Last week, Chris’s mom and family friend Carol came through Lansing on their way to Traverse City for a family wedding. Because they were traveling with a dog, hotel options were limited. We found them a place over in Okemos and met up for dinner after work.
I don’t know that area of town too well. I do know that we were all quite hungry and wanted to go someplace nearby. I immediately thought of Gilbert & Blakes or Stillwater Grill. I’d never been to Gilbert & Blakes and only to Stillwater once, about a year and half ago.
I knew that Gilbert & Blakes was meant to be a more upscale dining experience and they specialized in steaks and seafood. I mentioned both places and Chris’s mom went for G&B.I should mention this now: Chris’s parents moved to the Florida Keys a long time ago. Chris and his 2 brothers grew up eating fish and shrimp and lobsters caught with their own hands. As an adult, he’s extraordinarily picky about what he likes and avoids frozen seafood at all costs. We’ve had fish and shrimp shipped from the Islamorada Fish Company via overnight to avoid the scary frozen fish department at Meijer. We rarely got to seafood places around here, presuming the fish is frozen.
Gilbert and Blake’s flies the fish in daily. Which would explain why their Ahi Tuna entree was $30. Way more than I wanted to pay especially since I had no idea what I would get other than a piece of fish. When we arrived, we were seated and brought waters, given the regular menu and a slip with the current fish and shellfish offerings. No one ever explained what your options were for the Tuna, Snapper, Sea Bass or other items on the list. I’m sure you had your choice of preparation: pan-fried, baked, grilled, etc. But sides? Recommendations? None of that.
Our server was obviously a bit harried. The restaurant was not busy but not dead either. On one of her whirlwind trips by the table, she mumbled “someone …sick…in the kitchen… earlier today.” Now, does that mean someone who works in the kitchen called in sick? Or someone was sick in the kitchen? The implication was they were short-staffed which happens but I wish I’d asked for more clarity on that comment.
Being short-staffed, the service was not great. I know it happens and certainly the waiters and waitresses have no control over someone else calling in. And the manager can’t go haul a sick person out of bed just because. But a manager can help out by keeping an eye on drinks, coming by the table to explain and offer apologies, etc. Not at this place though. On several occasions I noticed the hostess and a man in his mid-60s standing at the front of the restaurant, looking at the tables but not actually doing anything.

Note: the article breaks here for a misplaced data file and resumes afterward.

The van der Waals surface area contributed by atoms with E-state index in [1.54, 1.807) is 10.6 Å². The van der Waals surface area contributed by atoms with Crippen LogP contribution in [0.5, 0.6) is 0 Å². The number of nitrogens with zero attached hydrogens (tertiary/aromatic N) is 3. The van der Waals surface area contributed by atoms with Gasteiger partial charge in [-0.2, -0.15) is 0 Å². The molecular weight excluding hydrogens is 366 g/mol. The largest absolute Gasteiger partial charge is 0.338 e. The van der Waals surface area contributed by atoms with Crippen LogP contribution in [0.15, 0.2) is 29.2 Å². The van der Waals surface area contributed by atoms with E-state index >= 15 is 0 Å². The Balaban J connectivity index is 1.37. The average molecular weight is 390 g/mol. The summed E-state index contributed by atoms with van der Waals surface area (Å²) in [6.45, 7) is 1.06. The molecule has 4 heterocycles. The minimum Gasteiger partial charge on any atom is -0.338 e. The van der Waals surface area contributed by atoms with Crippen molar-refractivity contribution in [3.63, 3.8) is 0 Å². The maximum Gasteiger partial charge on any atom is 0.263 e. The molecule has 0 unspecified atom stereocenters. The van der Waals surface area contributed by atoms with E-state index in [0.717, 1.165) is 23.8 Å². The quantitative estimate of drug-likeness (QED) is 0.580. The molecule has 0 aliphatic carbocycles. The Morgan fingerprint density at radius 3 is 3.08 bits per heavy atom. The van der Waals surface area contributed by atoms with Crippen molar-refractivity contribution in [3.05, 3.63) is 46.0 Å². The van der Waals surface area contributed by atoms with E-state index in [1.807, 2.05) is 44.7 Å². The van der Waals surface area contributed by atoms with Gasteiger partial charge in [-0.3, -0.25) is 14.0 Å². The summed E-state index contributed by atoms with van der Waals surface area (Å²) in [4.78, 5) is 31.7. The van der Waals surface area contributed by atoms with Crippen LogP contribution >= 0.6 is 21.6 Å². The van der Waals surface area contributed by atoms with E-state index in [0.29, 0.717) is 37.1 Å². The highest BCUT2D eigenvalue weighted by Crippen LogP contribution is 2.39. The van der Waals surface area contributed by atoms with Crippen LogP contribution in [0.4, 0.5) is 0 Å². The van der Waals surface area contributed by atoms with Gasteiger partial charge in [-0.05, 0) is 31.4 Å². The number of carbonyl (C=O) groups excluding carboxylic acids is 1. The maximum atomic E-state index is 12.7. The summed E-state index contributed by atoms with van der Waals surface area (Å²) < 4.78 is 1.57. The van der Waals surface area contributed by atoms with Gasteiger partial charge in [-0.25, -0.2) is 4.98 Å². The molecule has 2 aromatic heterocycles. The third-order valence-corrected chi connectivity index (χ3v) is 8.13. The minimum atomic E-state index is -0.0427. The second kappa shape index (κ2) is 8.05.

So, the service was sub-par, let’s move on to the food. We decided to start with an appetizer or two. The waitress said the bruschetta came with 4 pieces so that seemed ideal. Fresh bread is also served with the meal so we stuck with just the one appetizer.
The bruschetta is served with a sun-dried tomato pesto and Parmesan cheese. When she brought it to the table, it was a little sad looking. Not a lot of topping and the pieces of bread looked limp, if not soggy. The flavors were fine but again, more fresh topping would have been nice.
For our main dishes, it breaks down thusly:
Carol: Steak Bites and Crepe Aubergine, both from the appetizer menu
The steak bites are chunks of sirloin sauteed with mushrooms, onions and peppers. Carol said it was a little too spicy.
The Crepe Aubergine is thin sliced eggplant inside a crepe with cheese, baked. This was different and pretty good.
Chris and Kathy: both chose the Grilled Duck served with Traverse City Cherry chutney. Kathy opted for the scalloped potatoes and Chris chose the rice pilaf. The dinner also included a side of mixed vegetables.
I wouldn’t say the dish got rave reviews but it was considered “all right” by both Chris and his mom. Kathy thought the duck was a little too fatty, or rather that the kitchen should have trimmed some of the fat off before serving. Chris liked his duck and the vegetables but thought the sauce was a little weak.
Courtney (me) went for the Seared Ahi Tuna from the appetizer menu and a Caesar Salad.
The tuna was exactly what I’d expect, rare sashimi sliced tuna with some soy sauce, ginger and wasabi. There was also a scoop of seaweed salad on the plate. The dish was served with chop sticks, a nice touch (and I used them) but at $11, seemed a tad over-priced.
When I ordered, I stated I wanted my salad and tuna together with the entrees for everyone else. Instead, I got the salad first so picked at that for 15-20 minutes, feeling bad that no one else had anything to eat. The dressing was non-descript and there was too much of it. The croutons were good and the sprinkling of roasted red peppers was a different but welcome addition. I have yet to find a place that makes a Caesar dressing quite like the one served at AppleWood Cafe, run by the students at Mott Community College’s business and culinary programs. Creamy and lots of garlic with no overt anchovy taste, its just delicious.
You’ll notice, no major seafood items on our tab. And the total, before tip, was still $89. And no wine either. The only non-water beverage was a Diet Pepsi. In looking for information about the restaurant after the meal, I checked out their lunch menu on-line. I’m intrigued by the Lobster Grilled Cheese sandwich so a return visit could be in order but I think I’ll stick to the afternoon menu.
Outdoor seating (pet friendly), private party rooms and catering available.